• Total K-12 course enrollments were approximately 1.8 million in 2009-10; special needs students and students from low-income families were the least likely to participate in virtual courses (Watson et al., 2011).
  • Ohio reports the highest number of full-time online enrollments in 2010-11 at 31,142, followed by Pennsylvania (28,578) and Colorado (15,214) (Watson et al., 2011).



States and districts have different policies regarding students in online learning courses. The degree to which districts monitor the performance of online students varies considerably. In many cases it is much less than required for students taking classes in traditional schools and should cause some alarm. For instance, while 98 percent of districts monitored students’ final grades in online education courses, only about half tracked students’ log in activity or time spent online.

Student outcomes

The one aspect of online learning that stands out is how little is known about its effect on student outcomes, especially at the K-12 level. Several attempts to document student performance have been thwarted by missing and incomplete data, lax monitoring rules, and a vague picture of students dropping in and out of the online environment and subsequently the accountability system. A few studies document online students outperforming their non-digital peers, showing that online learning can be a vehicle for high performance under the right conditions. Most of the studies we found that examine test scores, graduation or completion rates, however, tell a story of students worse off than their classmates in brick-and-mortar schools. Reports of high school completion rates at or under 25 percent, lower test scores, and high dropout rates in some virtual schools raise serious concerns for school districts, students, and parents.  The contrast between two examples should illustrate the need for serious examination:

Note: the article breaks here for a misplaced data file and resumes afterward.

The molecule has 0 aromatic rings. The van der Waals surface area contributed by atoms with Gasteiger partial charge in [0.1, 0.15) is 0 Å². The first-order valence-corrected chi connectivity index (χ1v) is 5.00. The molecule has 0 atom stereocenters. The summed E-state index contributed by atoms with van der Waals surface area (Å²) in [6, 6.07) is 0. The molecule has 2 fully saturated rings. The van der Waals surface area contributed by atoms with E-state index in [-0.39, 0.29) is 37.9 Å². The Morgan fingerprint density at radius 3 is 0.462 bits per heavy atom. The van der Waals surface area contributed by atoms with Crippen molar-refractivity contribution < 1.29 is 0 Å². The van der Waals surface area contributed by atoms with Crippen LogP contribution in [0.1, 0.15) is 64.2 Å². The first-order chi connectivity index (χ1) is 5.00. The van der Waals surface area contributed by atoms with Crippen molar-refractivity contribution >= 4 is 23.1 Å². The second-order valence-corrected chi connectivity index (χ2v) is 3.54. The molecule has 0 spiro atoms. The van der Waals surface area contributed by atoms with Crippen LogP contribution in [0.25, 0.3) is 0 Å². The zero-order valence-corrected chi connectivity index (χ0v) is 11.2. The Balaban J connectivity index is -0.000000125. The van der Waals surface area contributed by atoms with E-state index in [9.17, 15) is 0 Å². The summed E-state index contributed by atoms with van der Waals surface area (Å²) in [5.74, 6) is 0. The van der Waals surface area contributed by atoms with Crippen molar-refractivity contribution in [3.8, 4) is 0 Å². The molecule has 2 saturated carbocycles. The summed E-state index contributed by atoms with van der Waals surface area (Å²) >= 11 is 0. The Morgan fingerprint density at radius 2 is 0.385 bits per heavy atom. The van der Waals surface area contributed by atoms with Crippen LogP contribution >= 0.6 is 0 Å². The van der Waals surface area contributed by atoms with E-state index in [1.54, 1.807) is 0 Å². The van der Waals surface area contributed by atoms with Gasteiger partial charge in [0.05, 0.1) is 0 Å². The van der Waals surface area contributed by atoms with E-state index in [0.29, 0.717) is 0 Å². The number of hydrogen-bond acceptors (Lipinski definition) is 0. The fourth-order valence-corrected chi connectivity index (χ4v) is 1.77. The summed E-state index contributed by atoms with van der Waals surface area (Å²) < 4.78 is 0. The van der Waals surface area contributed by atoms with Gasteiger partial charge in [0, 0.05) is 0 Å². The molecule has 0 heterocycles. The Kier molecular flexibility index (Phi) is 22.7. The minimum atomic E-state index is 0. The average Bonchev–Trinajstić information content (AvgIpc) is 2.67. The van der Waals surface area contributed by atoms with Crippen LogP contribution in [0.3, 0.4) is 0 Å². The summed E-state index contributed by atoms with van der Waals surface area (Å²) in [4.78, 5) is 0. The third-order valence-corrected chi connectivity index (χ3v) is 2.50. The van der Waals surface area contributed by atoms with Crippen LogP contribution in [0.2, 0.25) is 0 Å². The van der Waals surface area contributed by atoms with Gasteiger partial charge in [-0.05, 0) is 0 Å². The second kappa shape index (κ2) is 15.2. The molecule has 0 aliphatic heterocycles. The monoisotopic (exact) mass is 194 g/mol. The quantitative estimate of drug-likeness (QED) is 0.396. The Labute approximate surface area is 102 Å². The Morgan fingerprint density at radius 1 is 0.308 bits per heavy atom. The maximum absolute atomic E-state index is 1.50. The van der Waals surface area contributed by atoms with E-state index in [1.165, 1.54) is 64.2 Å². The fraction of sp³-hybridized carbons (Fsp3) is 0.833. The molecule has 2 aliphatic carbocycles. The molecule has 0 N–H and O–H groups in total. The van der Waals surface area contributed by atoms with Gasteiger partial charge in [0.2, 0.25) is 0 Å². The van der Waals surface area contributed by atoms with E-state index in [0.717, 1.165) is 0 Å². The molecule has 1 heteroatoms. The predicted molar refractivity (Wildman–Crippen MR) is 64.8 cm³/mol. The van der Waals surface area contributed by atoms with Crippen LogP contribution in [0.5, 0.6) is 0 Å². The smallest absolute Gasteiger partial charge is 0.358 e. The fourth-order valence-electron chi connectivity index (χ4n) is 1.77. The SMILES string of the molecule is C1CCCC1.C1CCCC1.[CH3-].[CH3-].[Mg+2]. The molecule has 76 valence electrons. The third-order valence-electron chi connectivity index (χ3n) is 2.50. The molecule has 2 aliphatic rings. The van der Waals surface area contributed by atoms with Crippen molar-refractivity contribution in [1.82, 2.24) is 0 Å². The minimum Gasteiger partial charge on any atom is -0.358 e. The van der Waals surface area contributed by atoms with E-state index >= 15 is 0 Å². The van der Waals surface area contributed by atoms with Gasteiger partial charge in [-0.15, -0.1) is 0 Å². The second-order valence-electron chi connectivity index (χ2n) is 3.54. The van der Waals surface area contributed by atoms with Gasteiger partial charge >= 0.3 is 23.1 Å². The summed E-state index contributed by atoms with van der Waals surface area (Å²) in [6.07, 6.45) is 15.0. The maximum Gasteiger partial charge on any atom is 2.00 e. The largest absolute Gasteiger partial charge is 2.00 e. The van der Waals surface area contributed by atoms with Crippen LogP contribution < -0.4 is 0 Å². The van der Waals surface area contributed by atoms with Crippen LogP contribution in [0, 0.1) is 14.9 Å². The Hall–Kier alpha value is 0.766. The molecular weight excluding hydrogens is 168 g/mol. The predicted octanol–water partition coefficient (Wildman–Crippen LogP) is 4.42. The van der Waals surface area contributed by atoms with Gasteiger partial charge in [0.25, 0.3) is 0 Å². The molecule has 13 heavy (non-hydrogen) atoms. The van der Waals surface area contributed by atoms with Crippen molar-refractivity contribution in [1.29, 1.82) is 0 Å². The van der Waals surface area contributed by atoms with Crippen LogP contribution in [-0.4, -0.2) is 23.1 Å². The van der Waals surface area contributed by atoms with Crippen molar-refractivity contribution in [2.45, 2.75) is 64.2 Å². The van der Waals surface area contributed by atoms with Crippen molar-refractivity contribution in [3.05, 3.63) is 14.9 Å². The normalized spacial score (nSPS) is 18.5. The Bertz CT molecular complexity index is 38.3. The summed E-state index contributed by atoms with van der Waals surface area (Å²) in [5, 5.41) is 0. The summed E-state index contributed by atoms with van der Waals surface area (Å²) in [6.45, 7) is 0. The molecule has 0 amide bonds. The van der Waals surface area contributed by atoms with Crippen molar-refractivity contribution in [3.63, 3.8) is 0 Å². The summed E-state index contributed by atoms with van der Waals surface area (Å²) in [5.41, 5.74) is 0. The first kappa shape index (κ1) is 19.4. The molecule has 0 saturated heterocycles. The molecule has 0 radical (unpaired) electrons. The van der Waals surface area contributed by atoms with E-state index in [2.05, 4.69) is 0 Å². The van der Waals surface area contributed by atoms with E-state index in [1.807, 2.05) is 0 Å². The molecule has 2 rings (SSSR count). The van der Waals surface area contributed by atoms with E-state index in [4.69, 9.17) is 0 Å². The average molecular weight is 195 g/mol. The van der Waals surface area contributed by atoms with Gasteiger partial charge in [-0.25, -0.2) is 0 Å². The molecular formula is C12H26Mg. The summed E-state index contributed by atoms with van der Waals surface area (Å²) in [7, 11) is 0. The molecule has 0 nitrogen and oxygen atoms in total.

• A Stanford University study looked at eight Pennsylvania virtual charter schools and found that every one of them performed significantly worse in reading and math than their traditional school counterparts in terms of student gains. The study covered the period 2007-2010.
  • An independent evaluation of Rocketship Education, a national “hybrid” or blended learning charter school network, showed sizable math gains among participating students at kindergarten and grade 1 compared to their peers. The average gains were equivalent to a 5.5 increase in percentile rankings over a 16-week period.



Online schools are funded in different ways in different states. In some, online schools are funded entirely by the state, while in others, funding comes directly out of school districts’ budgets. See the full paper for a detailed discussion/spa of Pennsylvania, Colorado, Ohio and Florida, four of the states involved most heavily in online learning.

In general, how much funding virtual schools receive does not necessarily correspond to how much it actually costs to operate them.  Clear data for the true costs is hard to come by.  And to make it even more difficult, determining how many students are enrolled in virtual schools can be a problem as well. For example, in Colorado funds are distributed to virtual schools based on their enrollments on October 1st. However, between 30 and 50 percent of those students do not remain in the virtual school throughout the year, meaning the virtual school keeps the money even though the student has returned to the traditional school.

The bottom line is that in many cases we do not know how much it actually costs to provide a virtual education, nor how many students the money is funding, nor exactly how the money will be spent.

Moving forward

Several things should be clear to school leaders and policymakers. First, they should ask for more information before expanding access to virtual programs, especially full-time online schools. The wide variety of purposes, providers and formats, combined with the lack of data on outcomes, accountability, and funding, means that we know little of what is going on overall in the field.  Second, some of the outcomes studies have shown troubling results. It is possible for students – especially struggling ones – to drop in and out of the online world, putting them ultimately farther behind.  Finally, follow the money.  Funding for online students should reflect the actual costs of providing the instruction. In addition, there need to be clear lines to exactly who is accountable for student progress so that parents, students and taxpayers know that dollars are well-spent and producing results.